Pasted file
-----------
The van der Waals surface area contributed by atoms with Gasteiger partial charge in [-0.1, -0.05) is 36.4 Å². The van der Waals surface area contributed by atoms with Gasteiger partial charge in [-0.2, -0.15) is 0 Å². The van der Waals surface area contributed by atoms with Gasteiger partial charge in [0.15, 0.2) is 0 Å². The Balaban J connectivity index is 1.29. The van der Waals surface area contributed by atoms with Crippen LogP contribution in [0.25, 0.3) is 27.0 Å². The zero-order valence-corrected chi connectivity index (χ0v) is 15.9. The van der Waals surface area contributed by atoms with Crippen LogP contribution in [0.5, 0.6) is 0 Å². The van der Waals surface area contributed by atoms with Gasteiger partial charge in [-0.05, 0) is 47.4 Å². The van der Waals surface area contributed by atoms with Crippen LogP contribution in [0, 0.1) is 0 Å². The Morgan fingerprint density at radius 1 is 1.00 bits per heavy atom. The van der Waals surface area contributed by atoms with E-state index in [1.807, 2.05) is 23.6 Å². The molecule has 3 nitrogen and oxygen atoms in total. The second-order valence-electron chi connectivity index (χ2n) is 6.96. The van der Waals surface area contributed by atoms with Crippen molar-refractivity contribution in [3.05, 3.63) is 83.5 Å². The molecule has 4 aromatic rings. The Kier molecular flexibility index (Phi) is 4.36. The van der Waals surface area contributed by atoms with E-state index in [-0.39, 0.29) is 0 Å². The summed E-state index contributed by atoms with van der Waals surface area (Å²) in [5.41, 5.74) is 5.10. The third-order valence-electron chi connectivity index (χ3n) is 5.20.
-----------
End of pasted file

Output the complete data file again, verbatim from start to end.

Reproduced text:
The van der Waals surface area contributed by atoms with Gasteiger partial charge in [-0.1, -0.05) is 36.4 Å². The van der Waals surface area contributed by atoms with Gasteiger partial charge in [-0.2, -0.15) is 0 Å². The van der Waals surface area contributed by atoms with Gasteiger partial charge in [0.15, 0.2) is 0 Å². The Balaban J connectivity index is 1.29. The van der Waals surface area contributed by atoms with Crippen LogP contribution in [0.25, 0.3) is 27.0 Å². The zero-order valence-corrected chi connectivity index (χ0v) is 15.9. The van der Waals surface area contributed by atoms with Crippen LogP contribution in [0.5, 0.6) is 0 Å². The van der Waals surface area contributed by atoms with Gasteiger partial charge in [-0.05, 0) is 47.4 Å². The van der Waals surface area contributed by atoms with Crippen LogP contribution in [0, 0.1) is 0 Å². The Morgan fingerprint density at radius 1 is 1.00 bits per heavy atom. The van der Waals surface area contributed by atoms with E-state index in [1.807, 2.05) is 23.6 Å². The molecule has 3 nitrogen and oxygen atoms in total. The second-order valence-electron chi connectivity index (χ2n) is 6.96. The van der Waals surface area contributed by atoms with Crippen molar-refractivity contribution in [3.05, 3.63) is 83.5 Å². The molecule has 4 aromatic rings. The Kier molecular flexibility index (Phi) is 4.36. The van der Waals surface area contributed by atoms with E-state index in [-0.39, 0.29) is 0 Å². The summed E-state index contributed by atoms with van der Waals surface area (Å²) in [5.41, 5.74) is 5.10. The third-order valence-electron chi connectivity index (χ3n) is 5.20.